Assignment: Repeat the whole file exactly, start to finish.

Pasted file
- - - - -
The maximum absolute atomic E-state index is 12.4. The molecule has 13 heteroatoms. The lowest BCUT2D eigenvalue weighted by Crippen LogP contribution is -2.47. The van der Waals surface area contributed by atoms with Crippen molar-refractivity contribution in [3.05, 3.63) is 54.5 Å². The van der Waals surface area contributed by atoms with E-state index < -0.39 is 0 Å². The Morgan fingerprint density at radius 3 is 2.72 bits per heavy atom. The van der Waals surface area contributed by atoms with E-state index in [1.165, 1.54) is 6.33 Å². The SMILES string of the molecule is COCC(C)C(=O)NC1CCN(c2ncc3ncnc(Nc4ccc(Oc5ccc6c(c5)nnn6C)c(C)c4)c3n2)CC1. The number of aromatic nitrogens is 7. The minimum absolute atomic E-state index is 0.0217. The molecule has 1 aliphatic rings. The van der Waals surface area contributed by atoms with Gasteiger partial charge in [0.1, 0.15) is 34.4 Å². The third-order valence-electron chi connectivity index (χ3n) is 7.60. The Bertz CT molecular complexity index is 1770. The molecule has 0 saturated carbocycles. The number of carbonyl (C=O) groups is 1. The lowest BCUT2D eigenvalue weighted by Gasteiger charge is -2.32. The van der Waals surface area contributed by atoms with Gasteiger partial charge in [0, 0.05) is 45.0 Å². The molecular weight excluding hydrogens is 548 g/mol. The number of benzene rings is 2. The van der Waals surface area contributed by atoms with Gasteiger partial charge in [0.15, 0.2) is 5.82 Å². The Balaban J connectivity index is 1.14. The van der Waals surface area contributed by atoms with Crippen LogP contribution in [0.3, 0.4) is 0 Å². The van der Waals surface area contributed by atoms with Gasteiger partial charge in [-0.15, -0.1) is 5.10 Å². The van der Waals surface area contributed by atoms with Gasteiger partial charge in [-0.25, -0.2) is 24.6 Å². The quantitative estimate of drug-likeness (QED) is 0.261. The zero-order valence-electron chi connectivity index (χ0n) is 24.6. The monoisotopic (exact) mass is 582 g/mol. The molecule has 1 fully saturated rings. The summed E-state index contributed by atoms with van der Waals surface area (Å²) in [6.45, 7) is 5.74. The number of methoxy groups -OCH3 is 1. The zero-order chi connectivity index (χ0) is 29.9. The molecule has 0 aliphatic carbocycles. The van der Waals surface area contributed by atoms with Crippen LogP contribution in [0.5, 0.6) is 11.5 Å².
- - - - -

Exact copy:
The maximum absolute atomic E-state index is 12.4. The molecule has 13 heteroatoms. The lowest BCUT2D eigenvalue weighted by Crippen LogP contribution is -2.47. The van der Waals surface area contributed by atoms with Crippen molar-refractivity contribution in [3.05, 3.63) is 54.5 Å². The van der Waals surface area contributed by atoms with E-state index < -0.39 is 0 Å². The Morgan fingerprint density at radius 3 is 2.72 bits per heavy atom. The van der Waals surface area contributed by atoms with E-state index in [1.165, 1.54) is 6.33 Å². The SMILES string of the molecule is COCC(C)C(=O)NC1CCN(c2ncc3ncnc(Nc4ccc(Oc5ccc6c(c5)nnn6C)c(C)c4)c3n2)CC1. The number of aromatic nitrogens is 7. The minimum absolute atomic E-state index is 0.0217. The molecule has 1 aliphatic rings. The van der Waals surface area contributed by atoms with Gasteiger partial charge in [0.1, 0.15) is 34.4 Å². The third-order valence-electron chi connectivity index (χ3n) is 7.60. The Bertz CT molecular complexity index is 1770. The molecule has 0 saturated carbocycles. The number of carbonyl (C=O) groups is 1. The lowest BCUT2D eigenvalue weighted by Gasteiger charge is -2.32. The van der Waals surface area contributed by atoms with Gasteiger partial charge in [0, 0.05) is 45.0 Å². The molecular weight excluding hydrogens is 548 g/mol. The number of benzene rings is 2. The van der Waals surface area contributed by atoms with Gasteiger partial charge in [0.15, 0.2) is 5.82 Å². The Balaban J connectivity index is 1.14. The van der Waals surface area contributed by atoms with Crippen LogP contribution in [0.3, 0.4) is 0 Å². The van der Waals surface area contributed by atoms with Gasteiger partial charge in [-0.15, -0.1) is 5.10 Å². The van der Waals surface area contributed by atoms with Gasteiger partial charge in [-0.25, -0.2) is 24.6 Å². The quantitative estimate of drug-likeness (QED) is 0.261. The zero-order valence-electron chi connectivity index (χ0n) is 24.6. The monoisotopic (exact) mass is 582 g/mol. The molecule has 1 fully saturated rings. The summed E-state index contributed by atoms with van der Waals surface area (Å²) in [6.45, 7) is 5.74. The number of methoxy groups -OCH3 is 1. The zero-order chi connectivity index (χ0) is 29.9. The molecule has 0 aliphatic carbocycles. The van der Waals surface area contributed by atoms with Crippen LogP contribution in [0.5, 0.6) is 11.5 Å².